Tessie Hutchinson and the Lottery


The lottery is a form of gambling in which numbers are drawn for prizes. It has been used to raise funds for towns, wars, colleges, and public-works projects since ancient times. It became widespread in the United States after King James I of England created a lottery to fund the settlement of Jamestown, Virginia. The lottery is now a major source of revenue in most state governments.

The story of Tessie Hutchinson and the lottery illustrates several important themes. First, it demonstrates that even in small towns, people can do evil. The story also demonstrates that people should be able to stand up against tyranny, no matter how much the majority might want something. Finally, the story illustrates that it is important for people to be aware of their surroundings and to watch out for signs of danger.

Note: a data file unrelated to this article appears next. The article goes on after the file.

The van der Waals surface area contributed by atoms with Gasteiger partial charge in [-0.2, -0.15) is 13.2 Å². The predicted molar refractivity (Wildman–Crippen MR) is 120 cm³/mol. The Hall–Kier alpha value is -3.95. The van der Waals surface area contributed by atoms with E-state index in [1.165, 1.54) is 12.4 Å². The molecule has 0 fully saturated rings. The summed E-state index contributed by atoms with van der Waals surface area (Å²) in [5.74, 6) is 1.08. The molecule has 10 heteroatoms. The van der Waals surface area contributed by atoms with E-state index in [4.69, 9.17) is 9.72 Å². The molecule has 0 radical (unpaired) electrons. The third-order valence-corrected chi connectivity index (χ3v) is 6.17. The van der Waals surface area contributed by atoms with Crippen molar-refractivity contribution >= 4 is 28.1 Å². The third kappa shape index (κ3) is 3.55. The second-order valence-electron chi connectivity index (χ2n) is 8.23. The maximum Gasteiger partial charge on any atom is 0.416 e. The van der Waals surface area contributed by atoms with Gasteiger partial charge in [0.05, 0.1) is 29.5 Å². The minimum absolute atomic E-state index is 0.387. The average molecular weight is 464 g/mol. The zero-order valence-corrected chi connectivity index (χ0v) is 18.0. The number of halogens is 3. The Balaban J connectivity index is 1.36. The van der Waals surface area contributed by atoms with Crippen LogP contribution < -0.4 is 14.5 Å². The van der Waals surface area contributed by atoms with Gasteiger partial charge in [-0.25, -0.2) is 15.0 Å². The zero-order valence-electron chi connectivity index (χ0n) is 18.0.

Currently, all state lotteries in the United States are operated by government-authorized monopolies that do not allow competition. Tickets are sold at many types of outlets, including convenience stores, gas stations, grocery stores, non-profit organizations such as churches and fraternal groups, restaurants and bars, and bowling alleys. The National Association of State Lottery Operators (NASPL) estimates that about 186,000 retailers sell lottery tickets in the United States.

In general, state lotteries have been successful in raising money for good causes. However, they have also been criticized as an expensive form of gambling that promotes addictive behavior and imposes large regressive taxes on poorer communities. Critics have also argued that the state’s interest in maximizing revenues conflicts with its duty to protect the public welfare.